If the unthinkable happens on Tuesday night and the Capitol is destroyed in the type of scenario that only occurs in a Michael Bay movie, Anthony Foxx will be the leader who rebuilds a shattered country.
Foxx, the transportation secretary, will be the designated survivor for Tuesday’s State of the Union address. So on a night when virtually all of the United States’ political leadership will cluster in the chamber of the House of Representatives, the former mayor of Charlotte, North Carolina, will stay far away from the Capitol building.
The tradition of a designated survivor dates back to the Cold War, when there were fears that a surprise Soviet nuclear attack could decapitate the government and leave the United States vulnerable to a Russian invasion. But though the Soviet Union is long gone, the practice has endured, becoming even more intense in the post-9/11 era.
The designated survivor is treated almost like the president for the night, with full Secret Service protection and a military aide carrying a briefcase with the codes to launch nuclear weapons following him around. The position is often held by a Cabinet member who ranks lower in the hierarchy; it’s more often the secretary of energy than the treasury secretary. The designated survivor also must be constitutionally eligible to be president, which means Sally Jewell, the British-born secretary of the interior, will never get the job.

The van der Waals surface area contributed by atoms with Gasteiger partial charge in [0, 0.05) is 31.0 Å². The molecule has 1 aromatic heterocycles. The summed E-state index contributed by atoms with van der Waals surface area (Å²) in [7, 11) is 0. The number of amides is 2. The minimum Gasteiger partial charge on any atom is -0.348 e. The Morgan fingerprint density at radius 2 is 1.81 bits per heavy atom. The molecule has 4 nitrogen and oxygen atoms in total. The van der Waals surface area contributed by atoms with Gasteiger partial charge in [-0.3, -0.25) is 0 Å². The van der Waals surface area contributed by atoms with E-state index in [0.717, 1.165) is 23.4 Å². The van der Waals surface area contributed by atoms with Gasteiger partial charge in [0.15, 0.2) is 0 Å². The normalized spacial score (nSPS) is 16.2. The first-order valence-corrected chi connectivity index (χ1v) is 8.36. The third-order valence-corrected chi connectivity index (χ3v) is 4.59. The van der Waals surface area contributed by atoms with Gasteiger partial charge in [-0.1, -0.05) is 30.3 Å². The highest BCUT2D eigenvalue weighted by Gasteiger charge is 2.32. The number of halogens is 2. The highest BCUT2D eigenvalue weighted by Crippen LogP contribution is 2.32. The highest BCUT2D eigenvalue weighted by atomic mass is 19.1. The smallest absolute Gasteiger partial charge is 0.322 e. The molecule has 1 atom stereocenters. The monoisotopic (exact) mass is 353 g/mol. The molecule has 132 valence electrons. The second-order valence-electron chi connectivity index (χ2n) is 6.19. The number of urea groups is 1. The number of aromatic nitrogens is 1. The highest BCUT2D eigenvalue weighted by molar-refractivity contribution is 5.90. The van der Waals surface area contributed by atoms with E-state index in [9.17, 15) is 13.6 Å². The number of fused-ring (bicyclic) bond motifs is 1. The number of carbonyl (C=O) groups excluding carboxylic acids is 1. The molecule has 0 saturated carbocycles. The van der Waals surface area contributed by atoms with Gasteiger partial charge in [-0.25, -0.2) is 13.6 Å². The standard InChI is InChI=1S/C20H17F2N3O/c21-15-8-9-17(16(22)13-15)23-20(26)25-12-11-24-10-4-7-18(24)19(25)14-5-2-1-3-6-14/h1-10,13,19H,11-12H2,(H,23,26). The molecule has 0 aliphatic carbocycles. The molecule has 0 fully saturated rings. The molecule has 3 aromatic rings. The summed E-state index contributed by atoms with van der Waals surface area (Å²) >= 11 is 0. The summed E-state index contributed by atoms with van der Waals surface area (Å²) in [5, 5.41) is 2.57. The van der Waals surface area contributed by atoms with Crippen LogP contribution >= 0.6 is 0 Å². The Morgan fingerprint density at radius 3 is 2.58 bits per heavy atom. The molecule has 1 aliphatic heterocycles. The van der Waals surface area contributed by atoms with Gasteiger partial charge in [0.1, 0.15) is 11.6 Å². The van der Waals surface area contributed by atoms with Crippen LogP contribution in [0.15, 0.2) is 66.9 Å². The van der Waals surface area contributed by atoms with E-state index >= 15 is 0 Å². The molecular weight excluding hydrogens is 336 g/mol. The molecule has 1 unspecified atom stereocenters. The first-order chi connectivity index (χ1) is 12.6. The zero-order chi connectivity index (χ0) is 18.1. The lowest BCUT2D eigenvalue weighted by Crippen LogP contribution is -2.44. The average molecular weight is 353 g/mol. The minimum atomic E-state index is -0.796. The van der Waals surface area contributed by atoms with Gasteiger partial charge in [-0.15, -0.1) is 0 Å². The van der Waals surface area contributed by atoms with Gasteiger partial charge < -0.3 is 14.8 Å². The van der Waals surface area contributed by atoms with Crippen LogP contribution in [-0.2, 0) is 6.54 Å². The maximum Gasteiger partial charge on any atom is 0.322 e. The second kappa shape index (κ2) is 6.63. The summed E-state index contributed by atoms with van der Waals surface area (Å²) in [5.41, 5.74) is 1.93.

But holding the title means Foxx will miss out on his second State of the Union address while in the Cabinet. He was confirmed to run the Department of Transportation in June 2013. His predecessor as designated survivor, Ernest Moniz, the lavishly coiffured energy secretary, can finally appear on Capitol Hill and enjoy the pageantry after missing his first State of the Union in 2014.
If an alien spaceship shoots deadly laser beams down on Washington, D.C., à la Independence Day, or a volcano suddenly emerges from deep within the Earth and spews out waves of molten lava on the Capitol, at 44 Foxx will be the third youngest president to take office, the first North Carolina native in the White House since Andrew Johnson, and the second African-American to hold office. And if not, he’ll at least get the experience of knowing what it’s like to be president for day …only without the power and the fringe benefits.